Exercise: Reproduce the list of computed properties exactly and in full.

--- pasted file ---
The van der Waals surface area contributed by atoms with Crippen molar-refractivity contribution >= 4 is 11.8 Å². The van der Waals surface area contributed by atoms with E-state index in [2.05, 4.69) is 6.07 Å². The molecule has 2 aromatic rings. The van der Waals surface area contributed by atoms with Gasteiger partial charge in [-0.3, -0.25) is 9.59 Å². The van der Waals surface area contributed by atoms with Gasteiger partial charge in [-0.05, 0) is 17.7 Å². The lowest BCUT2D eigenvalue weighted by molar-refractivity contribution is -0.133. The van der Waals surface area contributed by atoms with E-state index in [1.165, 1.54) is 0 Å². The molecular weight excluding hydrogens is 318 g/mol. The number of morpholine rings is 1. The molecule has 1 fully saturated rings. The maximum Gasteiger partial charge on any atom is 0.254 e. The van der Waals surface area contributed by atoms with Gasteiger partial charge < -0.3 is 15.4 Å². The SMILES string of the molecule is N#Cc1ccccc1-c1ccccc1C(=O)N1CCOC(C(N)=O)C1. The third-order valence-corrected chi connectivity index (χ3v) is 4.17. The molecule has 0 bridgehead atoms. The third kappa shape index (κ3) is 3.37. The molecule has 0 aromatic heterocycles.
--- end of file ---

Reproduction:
The van der Waals surface area contributed by atoms with Crippen molar-refractivity contribution >= 4 is 11.8 Å². The van der Waals surface area contributed by atoms with E-state index in [2.05, 4.69) is 6.07 Å². The molecule has 2 aromatic rings. The van der Waals surface area contributed by atoms with Gasteiger partial charge in [-0.3, -0.25) is 9.59 Å². The van der Waals surface area contributed by atoms with Gasteiger partial charge in [-0.05, 0) is 17.7 Å². The lowest BCUT2D eigenvalue weighted by molar-refractivity contribution is -0.133. The van der Waals surface area contributed by atoms with E-state index in [1.165, 1.54) is 0 Å². The molecular weight excluding hydrogens is 318 g/mol. The number of morpholine rings is 1. The molecule has 1 fully saturated rings. The maximum Gasteiger partial charge on any atom is 0.254 e. The van der Waals surface area contributed by atoms with Gasteiger partial charge < -0.3 is 15.4 Å². The SMILES string of the molecule is N#Cc1ccccc1-c1ccccc1C(=O)N1CCOC(C(N)=O)C1. The third-order valence-corrected chi connectivity index (χ3v) is 4.17. The molecule has 0 bridgehead atoms. The third kappa shape index (κ3) is 3.37. The molecule has 0 aromatic heterocycles.